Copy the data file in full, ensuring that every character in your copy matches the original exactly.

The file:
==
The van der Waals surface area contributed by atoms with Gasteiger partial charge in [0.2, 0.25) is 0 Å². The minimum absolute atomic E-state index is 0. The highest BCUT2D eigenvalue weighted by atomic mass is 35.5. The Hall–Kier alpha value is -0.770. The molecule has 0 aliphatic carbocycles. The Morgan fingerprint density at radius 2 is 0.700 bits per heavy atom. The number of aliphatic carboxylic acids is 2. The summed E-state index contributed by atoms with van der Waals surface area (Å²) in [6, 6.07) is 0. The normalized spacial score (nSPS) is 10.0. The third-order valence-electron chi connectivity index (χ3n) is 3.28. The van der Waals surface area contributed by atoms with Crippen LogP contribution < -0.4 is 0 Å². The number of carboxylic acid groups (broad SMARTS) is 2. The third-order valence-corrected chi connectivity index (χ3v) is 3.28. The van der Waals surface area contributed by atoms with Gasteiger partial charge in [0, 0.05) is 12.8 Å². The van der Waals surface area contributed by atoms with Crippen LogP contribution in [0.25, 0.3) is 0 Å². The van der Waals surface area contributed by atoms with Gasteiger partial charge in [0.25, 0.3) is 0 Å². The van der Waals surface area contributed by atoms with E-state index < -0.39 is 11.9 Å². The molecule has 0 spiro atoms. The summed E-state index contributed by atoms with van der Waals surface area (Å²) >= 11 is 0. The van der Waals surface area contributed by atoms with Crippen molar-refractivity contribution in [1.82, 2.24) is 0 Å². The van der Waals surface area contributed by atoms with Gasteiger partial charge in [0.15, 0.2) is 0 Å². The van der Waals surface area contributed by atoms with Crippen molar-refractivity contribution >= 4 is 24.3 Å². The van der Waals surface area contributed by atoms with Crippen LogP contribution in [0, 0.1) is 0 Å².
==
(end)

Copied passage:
The van der Waals surface area contributed by atoms with Gasteiger partial charge in [0.2, 0.25) is 0 Å². The minimum absolute atomic E-state index is 0. The highest BCUT2D eigenvalue weighted by atomic mass is 35.5. The Hall–Kier alpha value is -0.770. The molecule has 0 aliphatic carbocycles. The Morgan fingerprint density at radius 2 is 0.700 bits per heavy atom. The number of aliphatic carboxylic acids is 2. The summed E-state index contributed by atoms with van der Waals surface area (Å²) in [6, 6.07) is 0. The normalized spacial score (nSPS) is 10.0. The third-order valence-electron chi connectivity index (χ3n) is 3.28. The van der Waals surface area contributed by atoms with Crippen LogP contribution < -0.4 is 0 Å². The number of carboxylic acid groups (broad SMARTS) is 2. The third-order valence-corrected chi connectivity index (χ3v) is 3.28. The van der Waals surface area contributed by atoms with Gasteiger partial charge in [0, 0.05) is 12.8 Å². The van der Waals surface area contributed by atoms with Crippen LogP contribution in [0.25, 0.3) is 0 Å². The van der Waals surface area contributed by atoms with Gasteiger partial charge in [0.25, 0.3) is 0 Å². The van der Waals surface area contributed by atoms with E-state index < -0.39 is 11.9 Å². The molecule has 0 spiro atoms. The summed E-state index contributed by atoms with van der Waals surface area (Å²) >= 11 is 0. The van der Waals surface area contributed by atoms with Crippen molar-refractivity contribution in [1.82, 2.24) is 0 Å². The van der Waals surface area contributed by atoms with Gasteiger partial charge in [0.15, 0.2) is 0 Å². The van der Waals surface area contributed by atoms with Crippen molar-refractivity contribution >= 4 is 24.3 Å². The van der Waals surface area contributed by atoms with Crippen LogP contribution in [0, 0.1) is 0 Å².